How that plays out will vary by property type and region. Trophy Class A buildings, such as the One Vanderbilt tower next to New York’s Grand Central Terminal, have 8% to 10% vacancy rates, according to Mark Bhasin, senior vice president at Basis Investment Group and an adjunct associate professor at the NYU Stern School of Business. Those rates more than double for commodity Class A buildings without restaurants and other amenities, and Classes B and C buildings, which were typically built before 2005.

Multifamily housing has also taken hits due to overbuilding, especially in Sunbelt markets, as well as higher interest rates and slowing rental growth. Those factors, however, are largely cyclical, and demand for housing is high, so multifamily is anticipated to recover sooner than office and retail.

“In the U.S., the biggest portions of investors’ portfolios are office buildings and retail malls. Ironically, those are the two property types no one likes today,” Bhasin said.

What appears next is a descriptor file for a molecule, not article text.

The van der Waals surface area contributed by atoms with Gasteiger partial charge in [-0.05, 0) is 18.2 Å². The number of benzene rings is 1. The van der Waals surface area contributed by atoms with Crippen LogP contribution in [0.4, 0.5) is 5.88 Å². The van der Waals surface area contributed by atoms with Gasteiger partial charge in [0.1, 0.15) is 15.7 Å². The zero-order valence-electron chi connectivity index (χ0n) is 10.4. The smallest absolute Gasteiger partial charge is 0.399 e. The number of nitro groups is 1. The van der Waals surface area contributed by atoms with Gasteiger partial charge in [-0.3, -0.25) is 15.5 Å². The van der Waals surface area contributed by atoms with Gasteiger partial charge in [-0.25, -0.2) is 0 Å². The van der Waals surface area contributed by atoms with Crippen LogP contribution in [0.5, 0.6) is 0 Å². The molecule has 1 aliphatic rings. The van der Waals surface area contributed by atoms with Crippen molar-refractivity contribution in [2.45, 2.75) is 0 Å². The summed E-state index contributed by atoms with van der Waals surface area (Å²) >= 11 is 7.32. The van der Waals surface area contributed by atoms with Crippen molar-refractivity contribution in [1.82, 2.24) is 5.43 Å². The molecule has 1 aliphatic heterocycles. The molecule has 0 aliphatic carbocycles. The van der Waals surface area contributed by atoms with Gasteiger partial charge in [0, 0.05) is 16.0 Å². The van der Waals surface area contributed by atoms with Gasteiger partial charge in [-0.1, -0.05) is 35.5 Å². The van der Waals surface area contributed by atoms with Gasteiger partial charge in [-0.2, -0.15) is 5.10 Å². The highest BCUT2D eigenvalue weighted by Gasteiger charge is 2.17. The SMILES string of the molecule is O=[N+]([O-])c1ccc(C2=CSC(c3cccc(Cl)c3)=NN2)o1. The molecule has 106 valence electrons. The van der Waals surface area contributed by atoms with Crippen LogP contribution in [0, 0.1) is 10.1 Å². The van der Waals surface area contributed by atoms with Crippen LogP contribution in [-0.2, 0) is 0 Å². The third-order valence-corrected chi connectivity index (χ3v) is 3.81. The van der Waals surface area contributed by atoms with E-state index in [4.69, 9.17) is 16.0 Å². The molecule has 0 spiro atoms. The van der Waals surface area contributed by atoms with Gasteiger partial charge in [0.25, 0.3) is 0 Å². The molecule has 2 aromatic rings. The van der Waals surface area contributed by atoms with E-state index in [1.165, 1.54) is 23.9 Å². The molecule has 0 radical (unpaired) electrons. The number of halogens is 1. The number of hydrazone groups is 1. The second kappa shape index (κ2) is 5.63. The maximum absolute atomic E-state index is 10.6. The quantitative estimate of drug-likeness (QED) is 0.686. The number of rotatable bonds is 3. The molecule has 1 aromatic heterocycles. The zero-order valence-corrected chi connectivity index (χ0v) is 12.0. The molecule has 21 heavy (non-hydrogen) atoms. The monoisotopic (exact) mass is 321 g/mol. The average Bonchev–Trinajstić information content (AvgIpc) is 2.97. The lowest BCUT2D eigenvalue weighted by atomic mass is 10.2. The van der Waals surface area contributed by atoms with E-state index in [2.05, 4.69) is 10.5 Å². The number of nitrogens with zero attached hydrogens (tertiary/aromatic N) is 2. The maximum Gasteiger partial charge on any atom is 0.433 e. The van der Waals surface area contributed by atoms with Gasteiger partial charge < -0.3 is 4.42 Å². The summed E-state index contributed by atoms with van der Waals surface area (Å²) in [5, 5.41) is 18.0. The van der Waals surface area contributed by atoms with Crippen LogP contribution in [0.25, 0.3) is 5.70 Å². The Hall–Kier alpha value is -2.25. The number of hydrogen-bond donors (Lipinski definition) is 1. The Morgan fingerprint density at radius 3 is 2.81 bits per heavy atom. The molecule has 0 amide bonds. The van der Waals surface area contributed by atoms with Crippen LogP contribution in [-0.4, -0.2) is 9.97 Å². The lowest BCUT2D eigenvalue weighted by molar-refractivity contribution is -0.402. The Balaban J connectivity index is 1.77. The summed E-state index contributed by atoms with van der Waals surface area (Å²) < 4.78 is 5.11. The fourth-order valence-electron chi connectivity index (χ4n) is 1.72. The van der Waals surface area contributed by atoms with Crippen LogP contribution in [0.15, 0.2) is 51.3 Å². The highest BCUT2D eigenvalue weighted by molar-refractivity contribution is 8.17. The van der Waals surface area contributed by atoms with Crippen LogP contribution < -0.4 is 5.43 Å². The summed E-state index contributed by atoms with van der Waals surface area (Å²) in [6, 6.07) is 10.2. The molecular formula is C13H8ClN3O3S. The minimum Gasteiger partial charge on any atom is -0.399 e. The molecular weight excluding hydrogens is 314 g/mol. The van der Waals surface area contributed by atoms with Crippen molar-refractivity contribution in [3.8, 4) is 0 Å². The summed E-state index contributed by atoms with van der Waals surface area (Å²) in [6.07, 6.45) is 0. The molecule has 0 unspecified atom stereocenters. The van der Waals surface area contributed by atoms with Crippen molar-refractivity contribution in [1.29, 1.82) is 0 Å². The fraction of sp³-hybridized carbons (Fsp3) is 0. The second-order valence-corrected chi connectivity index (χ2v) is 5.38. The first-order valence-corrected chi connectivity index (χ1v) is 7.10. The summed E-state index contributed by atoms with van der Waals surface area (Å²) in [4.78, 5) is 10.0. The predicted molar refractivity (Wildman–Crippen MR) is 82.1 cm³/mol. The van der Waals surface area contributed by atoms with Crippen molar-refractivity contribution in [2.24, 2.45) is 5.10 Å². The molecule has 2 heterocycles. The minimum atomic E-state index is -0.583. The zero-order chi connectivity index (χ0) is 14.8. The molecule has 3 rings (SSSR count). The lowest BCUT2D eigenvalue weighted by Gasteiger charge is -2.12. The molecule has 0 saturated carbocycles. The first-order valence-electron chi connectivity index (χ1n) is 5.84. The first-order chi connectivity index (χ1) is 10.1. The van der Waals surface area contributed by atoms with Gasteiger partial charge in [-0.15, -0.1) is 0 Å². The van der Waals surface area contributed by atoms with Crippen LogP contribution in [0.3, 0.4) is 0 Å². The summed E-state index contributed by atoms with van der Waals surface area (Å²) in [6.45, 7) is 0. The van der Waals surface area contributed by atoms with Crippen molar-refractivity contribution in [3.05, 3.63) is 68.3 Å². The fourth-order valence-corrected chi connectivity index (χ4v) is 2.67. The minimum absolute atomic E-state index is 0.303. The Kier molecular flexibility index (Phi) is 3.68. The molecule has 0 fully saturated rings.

Identifiable Opportunities

CRE segments such as warehouses, data centers and industrial properties are currently performing well. More challenged office and retail categories are bifurcated such that investors with available capital can selectively identify properties with some upside.

Suburban office buildings are faring better than those in urban cores, as are smaller shopping centers anchored by supermarkets and pharmacies when compared to larger malls. Medical offices “may offer some better opportunities because demand is likely to be stable and constant,” deRitis said.

Chen said an attractive residential investment is Fannie Mae and Freddie Mac credit risk transfer (CRT) bonds with coupons between 8% and 11%, and returns year-to-date between 15% and 18%. The bonds’ floating rate is a boon for investors who see high interest rates lingering.

AAA-rated CMBS can be favorable for investors who do the necessary analysis. “They have a significant credit cushion, and at the same time you’re taking advantage of a lot of bad news that is already priced in,” Chen said

Yalamanchili agreed that opportunities are emerging, given that real estate risk has largely been priced in at the macro, if not the individual property or bond, level.

“There probably isn’t any upside to selling currently, and I certainly would start looking to add incrementally at these levels,” he said.